Thanks to the great leader in North Korea, that last line may be exactly correct.
However the immediate benefit to Syria has to be obvious. Israel does not want nor need another Islamic state spouting death threats. That plate is full. They are also hoping that Israel gets bogged down again in Lebanon. It could then turn to Syria to relieve it of its burdens. This gets Syria regime preservation and the opportunity to reclaim Lebanon.
Which makes a real problem for Westerners in Lebanon. Because as Hezbollah gets pushed to the wall.......watch out!:
So now the question is: What does Hezbollah do when the Israelis come? They can resist. They have anti-tank weapons and other systems from Iran. They can inflict casualties. They can impose a counterinsurgency. Syria may think Israel will have to stay, but Israel plans to
crush Hezbollah's infrastructure and leave, forcing Hezbollah to take years to recover. Everyone else in Lebanon is furious at Hezbollah for disrupting the recovery. What does Hezbollah do?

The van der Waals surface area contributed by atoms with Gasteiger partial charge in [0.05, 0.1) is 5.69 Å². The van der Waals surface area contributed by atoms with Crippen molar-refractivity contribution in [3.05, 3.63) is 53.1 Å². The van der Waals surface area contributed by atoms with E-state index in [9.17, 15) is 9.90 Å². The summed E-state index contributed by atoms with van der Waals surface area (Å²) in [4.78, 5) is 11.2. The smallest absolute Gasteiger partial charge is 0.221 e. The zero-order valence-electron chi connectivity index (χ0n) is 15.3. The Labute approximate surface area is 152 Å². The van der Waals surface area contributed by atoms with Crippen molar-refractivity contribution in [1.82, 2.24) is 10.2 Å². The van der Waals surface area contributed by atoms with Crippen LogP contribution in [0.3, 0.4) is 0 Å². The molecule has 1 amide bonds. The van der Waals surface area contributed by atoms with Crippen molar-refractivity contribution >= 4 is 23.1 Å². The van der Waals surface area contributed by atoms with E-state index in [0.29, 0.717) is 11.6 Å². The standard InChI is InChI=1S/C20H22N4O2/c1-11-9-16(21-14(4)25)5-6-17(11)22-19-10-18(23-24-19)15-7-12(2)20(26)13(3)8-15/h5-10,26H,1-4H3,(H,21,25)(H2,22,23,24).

In the 1980s, what Hezbollah did was take Western hostages. The United States is enormously sensitive to hostage situations. It led Ronald Reagan to Iran-Contra. Politically, the United States has trouble handling hostages. This is the one thing Hezbollah learned in the 1980s that the leaders remember. A portfolio of hostages is life insurance. Hezbollah could go back to its old habits. It makes sense to do so.
It will not do this while there is a chance of averting an invasion. But once it is
crystal clear it is coming, grabbing hostages makes sense. Assuming the invasion